641 F2d 602 United States v. D Wright
641 F.2d 602
UNITED STATES of America, Appellee,
Jerry D. WRIGHT, Appellant.
United States Court of Appeals,
Submitted Sept. 8, 1980.
Decided Feb. 27, 1981.
Philip M. Moomaw, Asst. Federal Public Defender, Springfield, Mo., argued, Thomas M. Bradshaw, Acting Federal Public Defender, W. D. Mo., Kansas City, Mo., for appellant.
Michael A. Jones, Asst. U. S. Atty., Springfield, Mo., argued, Ronald S. Reed, Jr., U. S. Atty., Springfield, Mo., for plaintiff-appellee.
Before HENLEY and McMILLIAN, Circuit Judges, and VAN PELT,* Senior District Judge.
McMILLIAN, Circuit Judge.
Jerry D. Wright appeals from a judgment entered in the district court1 for the Western District of Missouri upon a jury verdict finding him guilty of making a false statement in connection with the acquisition of a firearm, 18 U.S.C. § 922(a)(6) (count I); receipt of a firearm shipped in interstate commerce, having been convicted of a felony, 18 U.S.C. § 922(h)(1) (count II); and possession with intent to distribute a Schedule IV controlled substance (chlordiazepoxide), 21 U.S.C. § 841(a)(1) (count IV).2 The district court sentenced appellant to three years imprisonment for each firearm violation, to be served concurrently, and to one year for the drug violation, to be served consecutively to the sentences imposed for the firearm violations, plus a special parole term of one year.
For reversal appellant argues that the district court erred in refusing to suppress the introduction into evidence of certain items allegedly obtained as the result of an illegal search and seizure. For the reasons discussed below, we affirm the judgment of the district court.
In early January, 1980, Special Agent Robert Stumpenhaus of the Bureau of Alcohol, Tobacco and Firearms (ATF) received information through agency channels that appellant was living at a motel in Springfield, Missouri, that appellant had purchased a firearm at a local store and falsified the federal transaction record, and that appellant was selling drugs. Special Agent Stumpenhaus had received similar information about the drug sales from an informant. In an effort to verify this information, Special Agent Stumpenhaus organized an undercover investigation with Springfield police officers Paulette Pretti and Chester Waterhouse. On the evening of January 9, 1980, the three drove to the motel and checked in. They discussed their method of approach and decided to pretend they had car trouble and to seek help from appellant. They knocked on the door of unit 20; when appellant opened the door, they explained they were having car trouble and asked for some tools and a flashlight, which appellant gave them. During this brief exchange, the police officers and ATF agent were crowded at the door and could see inside the motel unit. They saw white powdery substances and drug paraphernalia on a desk or dresser.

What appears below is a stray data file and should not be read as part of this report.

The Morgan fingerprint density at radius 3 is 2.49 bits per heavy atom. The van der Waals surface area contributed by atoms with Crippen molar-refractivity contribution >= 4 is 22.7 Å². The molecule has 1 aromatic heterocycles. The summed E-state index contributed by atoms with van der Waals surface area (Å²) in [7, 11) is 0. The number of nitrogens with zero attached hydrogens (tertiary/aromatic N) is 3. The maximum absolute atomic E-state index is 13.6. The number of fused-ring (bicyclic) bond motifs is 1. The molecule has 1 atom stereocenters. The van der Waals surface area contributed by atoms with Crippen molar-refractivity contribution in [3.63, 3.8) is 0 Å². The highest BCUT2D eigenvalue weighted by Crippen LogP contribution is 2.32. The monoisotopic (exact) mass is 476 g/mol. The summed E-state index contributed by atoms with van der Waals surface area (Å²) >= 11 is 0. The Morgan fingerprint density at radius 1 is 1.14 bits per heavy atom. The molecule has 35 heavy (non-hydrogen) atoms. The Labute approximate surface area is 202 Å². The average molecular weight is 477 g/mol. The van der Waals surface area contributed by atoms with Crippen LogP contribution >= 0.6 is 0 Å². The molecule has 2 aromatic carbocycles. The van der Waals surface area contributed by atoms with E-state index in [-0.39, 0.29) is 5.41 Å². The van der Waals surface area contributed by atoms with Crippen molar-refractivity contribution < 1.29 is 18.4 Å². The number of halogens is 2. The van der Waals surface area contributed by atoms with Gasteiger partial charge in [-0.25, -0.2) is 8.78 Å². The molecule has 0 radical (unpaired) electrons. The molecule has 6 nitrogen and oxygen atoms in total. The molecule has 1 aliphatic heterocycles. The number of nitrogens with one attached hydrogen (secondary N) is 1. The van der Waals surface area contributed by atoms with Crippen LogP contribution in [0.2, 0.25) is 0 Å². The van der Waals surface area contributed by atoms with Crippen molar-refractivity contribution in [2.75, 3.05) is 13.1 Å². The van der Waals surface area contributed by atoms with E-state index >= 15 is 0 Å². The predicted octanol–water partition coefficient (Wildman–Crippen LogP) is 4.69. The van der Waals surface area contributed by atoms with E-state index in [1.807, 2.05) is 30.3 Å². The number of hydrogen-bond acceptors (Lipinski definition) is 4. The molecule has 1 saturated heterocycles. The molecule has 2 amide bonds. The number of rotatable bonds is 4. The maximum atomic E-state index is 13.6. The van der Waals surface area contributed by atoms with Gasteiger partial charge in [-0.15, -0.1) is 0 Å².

After returning the borrowed tools, the three returned to the Springfield Police Department and prepared an application for a search warrant. Each officer made out an affidavit describing his or her encounter with appellant and the white powdery substances which he or she believed to be methamphetamine or "crystal." Based upon this information, a state judge issued a search warrant for unit 20 for controlled substances. The search warrant was executed that night by Springfield police officer Tim Elliott, several other police officers, and ATF Special Agent Joe Wilson. The officers immediately arrested appellant and a woman companion and advised them of their rights. Officer Elliott made a "protective sweep" of the motel unit, evidently checking for other persons, and found a shotgun in one of the closets. Officer Elliott advised the other officers, including Special Agent Wilson, of his discovery. Special Agent Wilson had prior knowledge that appellant had been convicted of a felony. Besides the shotgun, the officers also found quantities of powdery substances, some pills, a "cutting mirror" and other drug paraphernalia, and a small notebook listing various drugs, quantities and prices.
Prior to trial appellant moved to suppress the admission into evidence of all the physical evidence and several inculpatory statements made immediately following his arrest. The motion to suppress was specifically based on the allegation that the undercover officers' initial encounter with appellant at the motel unit, using the pretext of car trouble, was an unconstitutional search. The district court disagreed and denied the motion to suppress. The jury found appellant guilty on all counts and this appeal followed.
First, appellant argues that the district court erred in refusing to suppress the evidence seized pursuant to the state search warrant because the information establishing probable cause for the warrant was obtained as the result of an unconstitutional search. Appellant argues that the undercover officers' initial "search" of the motel unit was accomplished by affirmative misrepresentation and subterfuge, that is, on the pretext of car trouble. Appellant distinguishes Lewis v. United States, 385 U.S. 206, 87 S.Ct. 424, 17 L.Ed.2d 312 (1966), on the ground that in the present case no unlawful purpose was involved. The Court in Lewis held that police undercover investigations involving the entry of suspects' homes to purchase contraband, which necessarily included a certain degree of deception and misrepresentation, did not violate the fourth amendment, on the ground that an unlawful purpose was contemplated by the undercover officers. Id. at 210-11, 87 S.Ct. at 427.